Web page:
Black triangle scheme to promote adverse event reporting
The Therapeutic Goods Administration (TGA) is implementing a black triangle scheme.
Commencing January 2018, the scheme is designed to help health professionals and patients to identify certain types of new prescription medicines, and to encourage the reporting of adverse events associated with their use. A similar scheme currently operates throughout the member states of the European Union, including the United Kingdom.
When a medicine or vaccine is first registered and made available in Australia, information about its safety and efficacy is usually available only from clinical trials. Clinical trials generally have strict inclusion criteria and relatively limited numbers of participants. This means it is common for new adverse events to be identified after new medicines are used more broadly in the population.
Accompanying text for PI: ‘This medicinal product is subject to additional monitoring. This will allow quick identification of new safety information in Australia. Healthcare professionals are asked to report any suspected adverse events at www.tga.gov.au/reporting-problems.’
The black triangle symbol, and accompanying text, will appear on Product Information (PI) and Consumer Medicines Information (CMI) documents of newly registered prescription medicines (with the exception of biosimilar medicines, generic versions of already approved prescription medicines and seasonal influenza vaccines).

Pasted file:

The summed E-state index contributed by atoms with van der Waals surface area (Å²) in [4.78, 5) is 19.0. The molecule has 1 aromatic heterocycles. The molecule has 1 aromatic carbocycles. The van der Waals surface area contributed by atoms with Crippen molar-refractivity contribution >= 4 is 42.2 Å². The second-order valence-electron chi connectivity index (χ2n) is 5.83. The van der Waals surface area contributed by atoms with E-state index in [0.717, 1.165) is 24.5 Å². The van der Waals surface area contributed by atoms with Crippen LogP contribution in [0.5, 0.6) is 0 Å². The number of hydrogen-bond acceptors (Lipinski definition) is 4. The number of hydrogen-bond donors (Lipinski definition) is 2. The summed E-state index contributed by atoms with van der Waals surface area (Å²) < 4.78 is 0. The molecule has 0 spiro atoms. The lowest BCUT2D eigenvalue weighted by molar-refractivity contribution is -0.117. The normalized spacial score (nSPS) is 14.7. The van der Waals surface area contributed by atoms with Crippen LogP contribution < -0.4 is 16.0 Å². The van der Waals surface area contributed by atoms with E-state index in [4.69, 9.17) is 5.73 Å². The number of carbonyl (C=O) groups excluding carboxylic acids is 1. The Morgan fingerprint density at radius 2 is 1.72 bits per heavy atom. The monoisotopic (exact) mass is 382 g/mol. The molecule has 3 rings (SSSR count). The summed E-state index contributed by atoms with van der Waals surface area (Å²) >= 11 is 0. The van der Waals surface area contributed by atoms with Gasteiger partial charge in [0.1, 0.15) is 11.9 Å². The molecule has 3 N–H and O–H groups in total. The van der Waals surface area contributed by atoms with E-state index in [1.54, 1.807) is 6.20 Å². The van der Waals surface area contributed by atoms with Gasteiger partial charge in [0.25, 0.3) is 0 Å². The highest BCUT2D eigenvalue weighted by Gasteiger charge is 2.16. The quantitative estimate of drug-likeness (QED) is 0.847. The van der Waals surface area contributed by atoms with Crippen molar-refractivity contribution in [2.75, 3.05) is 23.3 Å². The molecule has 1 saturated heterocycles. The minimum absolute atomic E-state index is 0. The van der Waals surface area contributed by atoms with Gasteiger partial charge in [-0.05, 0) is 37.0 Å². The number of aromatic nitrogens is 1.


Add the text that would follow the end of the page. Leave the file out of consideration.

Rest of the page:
It will also be used for all provisionally registered medicines, including those with a provisionally approved indication.
Additionally, other medicines may be included following approval of an extension of indication that is for:
The black triangle will also appear in TGA related material, such as Australian Public Assessment Reports for prescription medicines (AusPARs). Future work will be conducted to include the black triangle in other sources of medicine information.
For medicines included in the scheme, the black triangle will appear on the PI and CMI for five years, starting from the date of first supply.
For provisionally registered medicines, the black triangle symbol will appear for a period of not less than five years. This will include the entire period of provisional registration, and may include a period of time following full registration. The duration following full registration will be determined during the evaluation of data to support full registration.
The black triangle does not denote that there are known safety problems, just that the TGA is encouraging adverse event reporting to help us build up the full picture of a medicine’s safety profile more quickly. Adverse event reporting remains important for all products, including those without a black triangle.
For further information about the TGA’s Black Triangle Scheme visit www.tga.gov.au/black-triangle-scheme.
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